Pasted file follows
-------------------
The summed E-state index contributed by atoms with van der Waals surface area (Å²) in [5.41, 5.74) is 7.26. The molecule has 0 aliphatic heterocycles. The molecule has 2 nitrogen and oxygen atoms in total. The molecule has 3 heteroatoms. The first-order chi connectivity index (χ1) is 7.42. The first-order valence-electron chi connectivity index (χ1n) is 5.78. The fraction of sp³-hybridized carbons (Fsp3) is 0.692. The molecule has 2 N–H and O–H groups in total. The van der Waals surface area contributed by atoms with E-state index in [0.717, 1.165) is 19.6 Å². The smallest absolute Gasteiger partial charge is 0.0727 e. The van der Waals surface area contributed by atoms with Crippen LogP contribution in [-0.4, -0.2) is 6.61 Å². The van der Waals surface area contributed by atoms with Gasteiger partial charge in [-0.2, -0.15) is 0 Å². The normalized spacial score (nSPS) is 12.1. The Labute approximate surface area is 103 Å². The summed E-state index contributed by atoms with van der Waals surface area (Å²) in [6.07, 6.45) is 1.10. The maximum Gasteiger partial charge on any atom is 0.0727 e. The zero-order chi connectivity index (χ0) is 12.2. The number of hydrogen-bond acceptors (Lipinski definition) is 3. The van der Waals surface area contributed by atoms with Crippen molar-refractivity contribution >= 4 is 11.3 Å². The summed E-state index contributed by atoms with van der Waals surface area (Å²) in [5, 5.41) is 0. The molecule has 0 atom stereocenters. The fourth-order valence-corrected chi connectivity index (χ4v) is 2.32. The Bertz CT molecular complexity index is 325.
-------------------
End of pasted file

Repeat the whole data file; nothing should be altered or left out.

The summed E-state index contributed by atoms with van der Waals surface area (Å²) in [5.41, 5.74) is 7.26. The molecule has 0 aliphatic heterocycles. The molecule has 2 nitrogen and oxygen atoms in total. The molecule has 3 heteroatoms. The first-order chi connectivity index (χ1) is 7.42. The first-order valence-electron chi connectivity index (χ1n) is 5.78. The fraction of sp³-hybridized carbons (Fsp3) is 0.692. The molecule has 2 N–H and O–H groups in total. The van der Waals surface area contributed by atoms with E-state index in [0.717, 1.165) is 19.6 Å². The smallest absolute Gasteiger partial charge is 0.0727 e. The van der Waals surface area contributed by atoms with Crippen LogP contribution in [-0.4, -0.2) is 6.61 Å². The van der Waals surface area contributed by atoms with Gasteiger partial charge in [-0.2, -0.15) is 0 Å². The normalized spacial score (nSPS) is 12.1. The Labute approximate surface area is 103 Å². The summed E-state index contributed by atoms with van der Waals surface area (Å²) in [6.07, 6.45) is 1.10. The maximum Gasteiger partial charge on any atom is 0.0727 e. The zero-order chi connectivity index (χ0) is 12.2. The number of hydrogen-bond acceptors (Lipinski definition) is 3. The van der Waals surface area contributed by atoms with Crippen molar-refractivity contribution >= 4 is 11.3 Å². The summed E-state index contributed by atoms with van der Waals surface area (Å²) in [5, 5.41) is 0. The molecule has 0 atom stereocenters. The fourth-order valence-corrected chi connectivity index (χ4v) is 2.32. The Bertz CT molecular complexity index is 325.